|Title||Improving Energy System Resilience at Berkeley Lab and Beyond|
|Year of Publication||2020|
|Authors||Max Wei, Douglas R Black, John Elliott, Howdy Goudey, Steve E Greenberg, Adam Z Weber|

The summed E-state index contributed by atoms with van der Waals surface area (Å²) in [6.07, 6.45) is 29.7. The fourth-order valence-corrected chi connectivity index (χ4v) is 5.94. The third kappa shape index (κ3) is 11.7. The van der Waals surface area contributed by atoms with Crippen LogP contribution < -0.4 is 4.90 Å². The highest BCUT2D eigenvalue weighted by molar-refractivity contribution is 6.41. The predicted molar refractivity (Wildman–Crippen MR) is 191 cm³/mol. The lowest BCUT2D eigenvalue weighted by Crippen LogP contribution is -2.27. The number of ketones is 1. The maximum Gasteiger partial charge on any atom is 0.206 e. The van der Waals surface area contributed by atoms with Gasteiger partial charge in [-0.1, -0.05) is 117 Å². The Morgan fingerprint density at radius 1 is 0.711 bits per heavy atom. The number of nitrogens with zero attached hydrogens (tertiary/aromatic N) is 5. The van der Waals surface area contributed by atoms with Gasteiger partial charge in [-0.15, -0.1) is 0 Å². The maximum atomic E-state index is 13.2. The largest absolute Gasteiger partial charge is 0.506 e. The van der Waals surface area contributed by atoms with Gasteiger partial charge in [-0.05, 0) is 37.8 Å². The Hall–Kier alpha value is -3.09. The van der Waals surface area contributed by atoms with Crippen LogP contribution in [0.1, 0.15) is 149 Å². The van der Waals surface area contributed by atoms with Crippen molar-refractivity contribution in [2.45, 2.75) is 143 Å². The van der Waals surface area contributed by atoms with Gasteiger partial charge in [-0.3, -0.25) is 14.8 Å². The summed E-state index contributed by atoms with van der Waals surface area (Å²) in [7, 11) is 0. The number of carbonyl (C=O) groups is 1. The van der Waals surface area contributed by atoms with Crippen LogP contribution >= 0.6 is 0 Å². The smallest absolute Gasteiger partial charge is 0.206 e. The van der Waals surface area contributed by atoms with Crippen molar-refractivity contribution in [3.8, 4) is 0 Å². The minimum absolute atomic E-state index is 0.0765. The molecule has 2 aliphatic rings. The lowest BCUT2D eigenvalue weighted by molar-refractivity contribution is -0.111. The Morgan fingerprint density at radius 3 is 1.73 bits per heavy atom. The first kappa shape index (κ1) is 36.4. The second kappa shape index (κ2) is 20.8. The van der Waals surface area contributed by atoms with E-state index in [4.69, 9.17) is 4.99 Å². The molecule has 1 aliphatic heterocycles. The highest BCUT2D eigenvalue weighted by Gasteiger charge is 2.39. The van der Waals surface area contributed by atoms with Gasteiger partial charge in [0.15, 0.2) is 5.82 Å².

This report provides recommendations for Lawrence Berkeley National Laboratory (Berkeley Lab) and other entities to improve energy-system resilience in response to electrical power disruptions for which Berkeley Lab receives advanced notice, as well as other hazards that may affect energy services without notice, primarily local fires and major earthquakes. The recommendations are informed by Berkeley Lab’s experience responding to Public Safety Power Shutoff (PSPS) events in the fall of 2019 that resulted in three days of electrical power disruption. The Lab was closed a total of nine days to accommodate an orderly process of powering down buildings before power outages and restarting operations thereafter. Loss of electricity services poses a significant cost to Berkeley Lab associated with disrupting research and its operation of public user facilities such as the National Energy Research Scientific Computing Center (NERSC), the Advanced Light Source, the Molecular Foundry, and the Joint Genome Institute. The recommendations are also based on an evaluation of the costs, environmental risks, space constraints, and resilience characteristics of several electricity generation and storage technologies. The evaluated technologies include gas turbine systems operating on natural gas, reciprocating engine gensets using a variety of fuels, solar photovoltaics, electricity storage using lithium-ion and redox-flow batteries, and various configurations of fuel cells with and without hydrogen storage.